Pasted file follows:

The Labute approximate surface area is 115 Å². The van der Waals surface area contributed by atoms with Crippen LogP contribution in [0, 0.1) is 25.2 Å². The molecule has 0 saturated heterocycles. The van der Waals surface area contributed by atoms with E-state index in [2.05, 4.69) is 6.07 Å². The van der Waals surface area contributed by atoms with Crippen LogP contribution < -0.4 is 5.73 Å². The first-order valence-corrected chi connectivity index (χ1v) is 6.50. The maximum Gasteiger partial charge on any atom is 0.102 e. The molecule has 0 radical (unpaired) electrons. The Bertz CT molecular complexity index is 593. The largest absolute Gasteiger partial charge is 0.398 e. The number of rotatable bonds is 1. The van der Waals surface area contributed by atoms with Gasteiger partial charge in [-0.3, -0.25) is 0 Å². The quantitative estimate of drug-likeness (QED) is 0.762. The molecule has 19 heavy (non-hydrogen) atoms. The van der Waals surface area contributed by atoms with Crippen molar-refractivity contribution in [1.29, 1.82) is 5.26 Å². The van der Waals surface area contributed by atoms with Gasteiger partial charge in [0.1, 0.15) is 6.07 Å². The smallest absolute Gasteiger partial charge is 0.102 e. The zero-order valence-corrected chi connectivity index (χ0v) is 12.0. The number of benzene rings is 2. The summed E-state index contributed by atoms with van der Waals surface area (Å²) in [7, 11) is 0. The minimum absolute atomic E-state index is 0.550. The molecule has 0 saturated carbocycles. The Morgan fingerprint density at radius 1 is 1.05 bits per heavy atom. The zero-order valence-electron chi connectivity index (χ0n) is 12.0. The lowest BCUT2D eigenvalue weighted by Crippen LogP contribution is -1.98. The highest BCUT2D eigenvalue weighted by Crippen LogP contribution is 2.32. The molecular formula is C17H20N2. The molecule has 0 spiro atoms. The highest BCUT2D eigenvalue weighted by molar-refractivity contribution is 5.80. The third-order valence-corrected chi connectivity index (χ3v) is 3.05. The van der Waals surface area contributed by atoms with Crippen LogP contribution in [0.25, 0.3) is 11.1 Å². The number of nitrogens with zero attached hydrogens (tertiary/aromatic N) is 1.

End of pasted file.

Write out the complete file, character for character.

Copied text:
The Labute approximate surface area is 115 Å². The van der Waals surface area contributed by atoms with Crippen LogP contribution in [0, 0.1) is 25.2 Å². The molecule has 0 saturated heterocycles. The van der Waals surface area contributed by atoms with E-state index in [2.05, 4.69) is 6.07 Å². The van der Waals surface area contributed by atoms with Crippen LogP contribution < -0.4 is 5.73 Å². The first-order valence-corrected chi connectivity index (χ1v) is 6.50. The maximum Gasteiger partial charge on any atom is 0.102 e. The molecule has 0 radical (unpaired) electrons. The Bertz CT molecular complexity index is 593. The largest absolute Gasteiger partial charge is 0.398 e. The number of rotatable bonds is 1. The van der Waals surface area contributed by atoms with Gasteiger partial charge in [-0.3, -0.25) is 0 Å². The quantitative estimate of drug-likeness (QED) is 0.762. The molecule has 19 heavy (non-hydrogen) atoms. The van der Waals surface area contributed by atoms with Crippen molar-refractivity contribution in [1.29, 1.82) is 5.26 Å². The van der Waals surface area contributed by atoms with Gasteiger partial charge in [0.1, 0.15) is 6.07 Å². The smallest absolute Gasteiger partial charge is 0.102 e. The zero-order valence-corrected chi connectivity index (χ0v) is 12.0. The number of benzene rings is 2. The summed E-state index contributed by atoms with van der Waals surface area (Å²) in [7, 11) is 0. The minimum absolute atomic E-state index is 0.550. The molecule has 0 saturated carbocycles. The Morgan fingerprint density at radius 1 is 1.05 bits per heavy atom. The zero-order valence-electron chi connectivity index (χ0n) is 12.0. The lowest BCUT2D eigenvalue weighted by Crippen LogP contribution is -1.98. The highest BCUT2D eigenvalue weighted by Crippen LogP contribution is 2.32. The molecular formula is C17H20N2. The molecule has 0 spiro atoms. The highest BCUT2D eigenvalue weighted by molar-refractivity contribution is 5.80. The third-order valence-corrected chi connectivity index (χ3v) is 3.05. The van der Waals surface area contributed by atoms with Crippen LogP contribution in [0.25, 0.3) is 11.1 Å². The number of nitrogens with zero attached hydrogens (tertiary/aromatic N) is 1.